Last Friday I attended a meeting the Open Library hosted in San Francisco. It was a solid geekfest, and one of the most inspiring days of my career as a librarian. My thanks to Brewster Kahle (director of the Internet Archive, where the Open Library is hosted), Aaron Swartz (Open Library project leader; here’s him talking about it last November), Alexis Rossi (Internet Archive project leader) and everyone else for organizing the day and inviting me.
It was a meeting for developers and library geeks, to introduce them to the Open Library and its framework and API (details here), to discuss what should happen next, and generally to get a bunch of people into one room, get them excited about the project, and to encourage them to work on it. It worked.
I’d met some of the people before (Sian Meikle, Bess Sadler, Rob Styles, Casey Bisson, Jeremy Frumkin), and got to meet some others for the first time (Ed Summers, Karen Coyle, Emily Lynema, Eric Morgan, Matt Cordial, David Strauss), and merely saw some from across the room (Roy Tennant, Terry Reese). There were about thirty people there; I’m sorry I can’t list them all.
The day began at 8:30 with us all arriving at a building in the Presidio and getting some breakfast. Brewster Kahle introduced the project, then Aaron Swartz spoke and went into some technical details, as did an OL programmer. There were some lightning talks by people there — quick talks about things they were working on that were related to or might be useful in the Open Library. People suggested topics for further discussion, and after lunch we broke up into three (four?) groups.
The one I sat in on was about merging and identifiers. I didn’t write down any notes, but other people did (and the entire event was filmed), which I hope turn up online. A few points:
- It’s generally agreed that the Open Library needs to be FRBRized. (Certainly Brewster Kahle thinks so.) But how? We need to get down to business and do it.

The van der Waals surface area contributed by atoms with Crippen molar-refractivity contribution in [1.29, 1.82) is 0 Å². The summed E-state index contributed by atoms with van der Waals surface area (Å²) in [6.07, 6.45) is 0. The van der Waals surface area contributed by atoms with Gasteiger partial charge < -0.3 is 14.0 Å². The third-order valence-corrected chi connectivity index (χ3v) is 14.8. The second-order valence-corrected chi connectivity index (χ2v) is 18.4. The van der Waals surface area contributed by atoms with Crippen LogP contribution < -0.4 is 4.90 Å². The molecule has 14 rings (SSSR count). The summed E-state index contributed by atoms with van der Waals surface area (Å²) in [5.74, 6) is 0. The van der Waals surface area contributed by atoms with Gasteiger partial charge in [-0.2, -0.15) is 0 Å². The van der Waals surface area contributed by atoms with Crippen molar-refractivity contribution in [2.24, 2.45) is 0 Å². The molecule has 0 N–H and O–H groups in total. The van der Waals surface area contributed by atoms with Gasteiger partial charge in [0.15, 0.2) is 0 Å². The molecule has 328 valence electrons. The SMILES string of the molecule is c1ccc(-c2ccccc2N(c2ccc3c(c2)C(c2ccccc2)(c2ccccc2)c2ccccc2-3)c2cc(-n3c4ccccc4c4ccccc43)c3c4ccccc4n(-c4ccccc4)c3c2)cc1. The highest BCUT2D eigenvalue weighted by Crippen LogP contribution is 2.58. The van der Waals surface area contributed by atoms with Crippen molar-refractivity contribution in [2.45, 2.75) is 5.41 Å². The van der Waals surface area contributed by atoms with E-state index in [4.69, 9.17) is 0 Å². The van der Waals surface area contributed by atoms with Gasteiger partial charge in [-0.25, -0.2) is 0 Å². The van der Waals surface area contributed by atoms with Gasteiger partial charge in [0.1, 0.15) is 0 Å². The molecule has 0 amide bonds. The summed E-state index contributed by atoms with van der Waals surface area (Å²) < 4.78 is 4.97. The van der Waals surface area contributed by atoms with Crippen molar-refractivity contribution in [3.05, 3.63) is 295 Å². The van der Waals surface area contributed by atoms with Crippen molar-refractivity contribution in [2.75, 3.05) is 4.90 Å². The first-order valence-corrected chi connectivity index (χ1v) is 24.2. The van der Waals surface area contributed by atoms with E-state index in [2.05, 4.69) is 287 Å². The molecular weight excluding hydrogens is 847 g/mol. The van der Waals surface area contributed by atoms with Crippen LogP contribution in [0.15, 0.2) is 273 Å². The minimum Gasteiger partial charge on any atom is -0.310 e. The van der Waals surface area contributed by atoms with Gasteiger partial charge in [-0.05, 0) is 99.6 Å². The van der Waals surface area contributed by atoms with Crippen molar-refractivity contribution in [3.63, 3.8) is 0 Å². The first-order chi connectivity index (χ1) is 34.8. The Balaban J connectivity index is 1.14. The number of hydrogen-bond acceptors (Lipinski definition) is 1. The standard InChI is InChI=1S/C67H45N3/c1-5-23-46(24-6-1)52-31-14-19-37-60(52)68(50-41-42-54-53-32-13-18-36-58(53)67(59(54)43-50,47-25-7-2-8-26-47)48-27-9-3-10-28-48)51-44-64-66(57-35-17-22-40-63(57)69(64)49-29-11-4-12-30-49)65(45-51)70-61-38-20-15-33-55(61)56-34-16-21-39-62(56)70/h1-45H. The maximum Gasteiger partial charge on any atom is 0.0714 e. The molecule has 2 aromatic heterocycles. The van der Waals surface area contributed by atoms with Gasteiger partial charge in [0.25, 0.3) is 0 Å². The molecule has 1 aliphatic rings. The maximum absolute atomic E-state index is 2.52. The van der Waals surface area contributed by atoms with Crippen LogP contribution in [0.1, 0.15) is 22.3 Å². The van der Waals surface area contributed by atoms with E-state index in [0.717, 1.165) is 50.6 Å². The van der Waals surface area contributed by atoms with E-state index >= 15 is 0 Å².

- Use existing algorithms: the Library of Congress’s FRBR display tool, OCLC’s, Karen Coyle’s MELVYL merge algorithm.
- Use whatever data LibraryThing might provide. In particular, could we use the work groupings that LibraryThing users have made to train an algorithm to do work matchings? If we know that LibraryThing says books A, B, C, and D are all the same work, look at what they have in common and assign weightings based on that, not on predetermined weights like “a match on ISBN counts for N” and “a 90% match on title counts for M.”
- Rob Styles had a way of generating “organic” identifiers, based on facts known about a work or expression or manifestation, instead of using index numbers from database tables. For example, “hamletshakespeare” (or an MD5 checksum thereof) might identify Shakespeare’s Hamlet as a work. There was some debate about whether how useful this would be.
- If algorithms are used for FRBRization and other work, but every page on the Open Library is a editable by all users, then how would we manage the mix of people and machine changes? How to stop the machines from overwriting corrections by people?
- What (possible Ajaxy) tools could be used to help people group manifestations into expressions and works? Nothing exists now, but it can be built.
- Either Rob Styles or Karen Coyle said that ISBNs don’t represent manifestations, they represent everything that has that ISBN on it. Sometimes that is a manifestation. Sometimes it’s not. ISBNs as a means of identifying manifestations are unreliable.
- So how can we make manifestation-, expression-, and work-level identifiers, and share them around the world? Should the Open Library be the sole authoritative source for such numbers? Everyone has there own identifying numbers for things. Can the Open Library act as a translation tool to turn one ID number into others?
- What about OCLC’s planned GLIMIR, Global Library Manifestation Identifier? Roy Tennant mentioned them but OCLC isn’t making anything public about it yet. I’ll post as soon I hear more.
Other things were discussed, but that’s about all I remember. I hope Karen and others in the group post about it.
Around 4 the groups came back together and reported on what they’d talked about, what next steps could be taken, etc. Then we went outside for a group picture and visited the Internet Archive’s office, across the street. Then it was off for some wine and cheese and relaxed chit-chat. A fine day.
I have some ideas for FRBRy things to hack on. I’ll post about whatever I do. I encourage you to look at the Open Library and get involved somehow.